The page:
Explained: What happens when French leaders are forced into 'cohabitation'?

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Explained: What happens when French leaders are forced into 'cohabitation'?
Former President François Mitterrand and Prime Minister Jacques Chirac during the first 'cohabitation' under the Fifth Republic. (Photo by AFP)

Whenever France faces decisive parliamentary elections, the question of a 'cohabitation' is raised - here's what this means (and no, it's not a presidential house-share).


After president Emmanuel Macron called snap parliamentary elections on Sunday night, people began to discuss the likelihood of a cohabitation.

This is a technical term when a president's party does not win enough seats in parliament to form an overall majority in parliament, but another party does. The winning party then offers the president a deal - they will form a government, he will appoint one of their senior members as prime minister and the two will govern in a (usually uneasy alliance).

While the prime minister can under these circumstances take charge of domestic policy, under France's constitution, the president has the power to set foreign and defence policy.

It doesn't mean that they live together - in French that would be 'colocation'.


This has happened three times in the post-war period;

1986-1988: Sparks fly

Five years after becoming the first left-wing president since World War II, leftwinger François Mitterrand is forced into an unhappy marriage with centre-right leader Jacques Chirac in 1986 after losing parliamentary elections.

Mitterrand takes it on the chin, declaring that Chirac is free to "determine and conduct the policy of the nation" as set out in the Constitution.

The pair are soon at each other's throats, with Chirac threatening to resign after Mitterrand refused to sign decrees on privatising public companies.


The government later transforms the decrees into a bill, which is adopted by parliament.

Months later the tensions between the ruling duo are again laid bare when Mitterrand declares he is "on the same page" as students protesting over higher education reforms.

Mitterrand emerges victorious from the power struggle, beating Chirac in 1988 to win a second seven-year term as president.

1993-1995 : Smoother second ride

Mitterrand has to bed down with the right for another two-year period in 1993 after the Socialists suffer another election drubbing.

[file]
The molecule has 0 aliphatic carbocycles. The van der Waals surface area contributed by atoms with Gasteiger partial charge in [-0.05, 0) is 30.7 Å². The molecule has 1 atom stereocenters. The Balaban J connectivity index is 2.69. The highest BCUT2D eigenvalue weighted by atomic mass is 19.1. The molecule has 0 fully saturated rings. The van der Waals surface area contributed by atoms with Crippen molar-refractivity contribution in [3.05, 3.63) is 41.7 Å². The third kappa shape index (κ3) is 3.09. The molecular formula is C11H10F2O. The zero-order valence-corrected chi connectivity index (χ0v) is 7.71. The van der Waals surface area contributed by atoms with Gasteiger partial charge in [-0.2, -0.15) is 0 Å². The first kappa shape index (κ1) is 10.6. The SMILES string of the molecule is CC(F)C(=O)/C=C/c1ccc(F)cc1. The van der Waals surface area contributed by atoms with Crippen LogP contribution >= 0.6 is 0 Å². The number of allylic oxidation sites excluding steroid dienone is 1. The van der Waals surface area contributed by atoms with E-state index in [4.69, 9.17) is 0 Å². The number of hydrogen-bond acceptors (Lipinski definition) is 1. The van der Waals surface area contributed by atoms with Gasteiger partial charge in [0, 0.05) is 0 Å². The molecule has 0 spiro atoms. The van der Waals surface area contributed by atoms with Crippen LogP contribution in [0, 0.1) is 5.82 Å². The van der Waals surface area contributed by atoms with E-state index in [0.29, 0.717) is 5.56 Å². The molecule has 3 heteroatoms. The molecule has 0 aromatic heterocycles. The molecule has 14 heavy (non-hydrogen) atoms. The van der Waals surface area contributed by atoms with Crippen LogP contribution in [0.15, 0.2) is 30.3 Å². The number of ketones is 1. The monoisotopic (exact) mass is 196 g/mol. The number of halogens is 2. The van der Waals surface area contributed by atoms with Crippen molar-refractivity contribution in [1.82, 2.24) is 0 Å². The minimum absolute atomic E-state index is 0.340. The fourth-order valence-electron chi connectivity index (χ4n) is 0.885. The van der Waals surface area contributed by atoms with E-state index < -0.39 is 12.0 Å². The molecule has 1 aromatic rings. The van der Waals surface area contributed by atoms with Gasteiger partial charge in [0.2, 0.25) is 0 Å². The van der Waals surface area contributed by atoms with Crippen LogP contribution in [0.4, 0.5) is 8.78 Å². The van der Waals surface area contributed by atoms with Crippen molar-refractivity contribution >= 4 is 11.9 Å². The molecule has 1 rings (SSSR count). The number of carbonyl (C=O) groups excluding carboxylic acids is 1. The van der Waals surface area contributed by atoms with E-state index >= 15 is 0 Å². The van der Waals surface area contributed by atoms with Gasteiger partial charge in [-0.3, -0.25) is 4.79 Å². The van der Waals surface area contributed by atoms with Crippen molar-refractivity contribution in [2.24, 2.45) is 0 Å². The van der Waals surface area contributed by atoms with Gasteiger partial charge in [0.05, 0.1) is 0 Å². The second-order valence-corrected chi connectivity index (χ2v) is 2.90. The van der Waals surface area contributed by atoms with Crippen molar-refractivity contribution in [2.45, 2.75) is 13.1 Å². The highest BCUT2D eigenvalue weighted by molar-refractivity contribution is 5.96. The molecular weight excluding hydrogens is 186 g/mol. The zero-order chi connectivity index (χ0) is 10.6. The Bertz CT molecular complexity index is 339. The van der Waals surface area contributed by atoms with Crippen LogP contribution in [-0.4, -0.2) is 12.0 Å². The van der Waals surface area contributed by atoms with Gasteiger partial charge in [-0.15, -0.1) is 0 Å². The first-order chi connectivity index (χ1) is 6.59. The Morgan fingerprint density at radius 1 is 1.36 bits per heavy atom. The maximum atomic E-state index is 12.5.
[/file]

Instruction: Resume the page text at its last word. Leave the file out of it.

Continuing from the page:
This time he names Chirac's rival Edouard Balladur as prime minister.

The second cohabitation is less acrimonious than the first, not least because this time Mitterrand is not seeking re-election after the end of his two terms.

READ MORE: French Word of the Day: Cohabitation

The pair do lock horns at times, however, on issues ranging from nuclear testing to France's asylum laws.

As Mitterrand grows weaker due to a battle with prostate cancer, Balladur begins speaking out more on France's place in the world, annoying the president.

1997-2002: Chirac's gamble

In 1997, Jacques Chirac has been president for two years when the centre-right leader gambles big... and loses spectacularly.

He dissolves the National Assembly and calls elections a year early in the hope of increasing his parliamentary majority, but ends up haemorrhaging seats to the Socialists, who win back power under Lionel Jospin.

Chirac promises a "constructive cohabitation" while insisting that the constitution gives him "the last word", a claim disputed by Jospin.

The Socialists plough ahead with their ambitious reform agenda, introducing a 35-hour working week despite Chirac's objections, as well as universal health insurance.

Yet again, the cohabitation proves more beneficial for the president than the premier, with Chirac seeing off Jospin and far-right leader Jean-Marie Le Pen to win a second term in 2002.



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